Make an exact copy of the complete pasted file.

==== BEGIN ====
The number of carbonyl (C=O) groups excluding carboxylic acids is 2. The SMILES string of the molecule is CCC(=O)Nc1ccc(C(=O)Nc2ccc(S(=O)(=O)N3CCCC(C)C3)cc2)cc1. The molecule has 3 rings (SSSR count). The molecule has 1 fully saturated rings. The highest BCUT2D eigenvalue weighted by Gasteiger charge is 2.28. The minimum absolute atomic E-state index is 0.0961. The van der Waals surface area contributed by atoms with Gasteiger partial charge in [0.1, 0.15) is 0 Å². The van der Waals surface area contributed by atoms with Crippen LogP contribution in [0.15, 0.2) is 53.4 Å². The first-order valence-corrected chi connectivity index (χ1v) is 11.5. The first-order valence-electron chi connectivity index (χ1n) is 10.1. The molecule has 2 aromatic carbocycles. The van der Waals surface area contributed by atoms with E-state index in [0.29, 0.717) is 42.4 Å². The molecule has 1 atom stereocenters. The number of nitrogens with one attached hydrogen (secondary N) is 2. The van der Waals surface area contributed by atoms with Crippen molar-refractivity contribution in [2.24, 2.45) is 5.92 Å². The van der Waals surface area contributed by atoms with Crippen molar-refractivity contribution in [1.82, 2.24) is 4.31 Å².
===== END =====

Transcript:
The number of carbonyl (C=O) groups excluding carboxylic acids is 2. The SMILES string of the molecule is CCC(=O)Nc1ccc(C(=O)Nc2ccc(S(=O)(=O)N3CCCC(C)C3)cc2)cc1. The molecule has 3 rings (SSSR count). The molecule has 1 fully saturated rings. The highest BCUT2D eigenvalue weighted by Gasteiger charge is 2.28. The minimum absolute atomic E-state index is 0.0961. The van der Waals surface area contributed by atoms with Gasteiger partial charge in [0.1, 0.15) is 0 Å². The van der Waals surface area contributed by atoms with Crippen LogP contribution in [0.15, 0.2) is 53.4 Å². The first-order valence-corrected chi connectivity index (χ1v) is 11.5. The first-order valence-electron chi connectivity index (χ1n) is 10.1. The molecule has 2 aromatic carbocycles. The van der Waals surface area contributed by atoms with E-state index in [0.29, 0.717) is 42.4 Å². The molecule has 1 atom stereocenters. The number of nitrogens with one attached hydrogen (secondary N) is 2. The van der Waals surface area contributed by atoms with Crippen molar-refractivity contribution in [2.24, 2.45) is 5.92 Å². The van der Waals surface area contributed by atoms with Crippen molar-refractivity contribution in [1.82, 2.24) is 4.31 Å².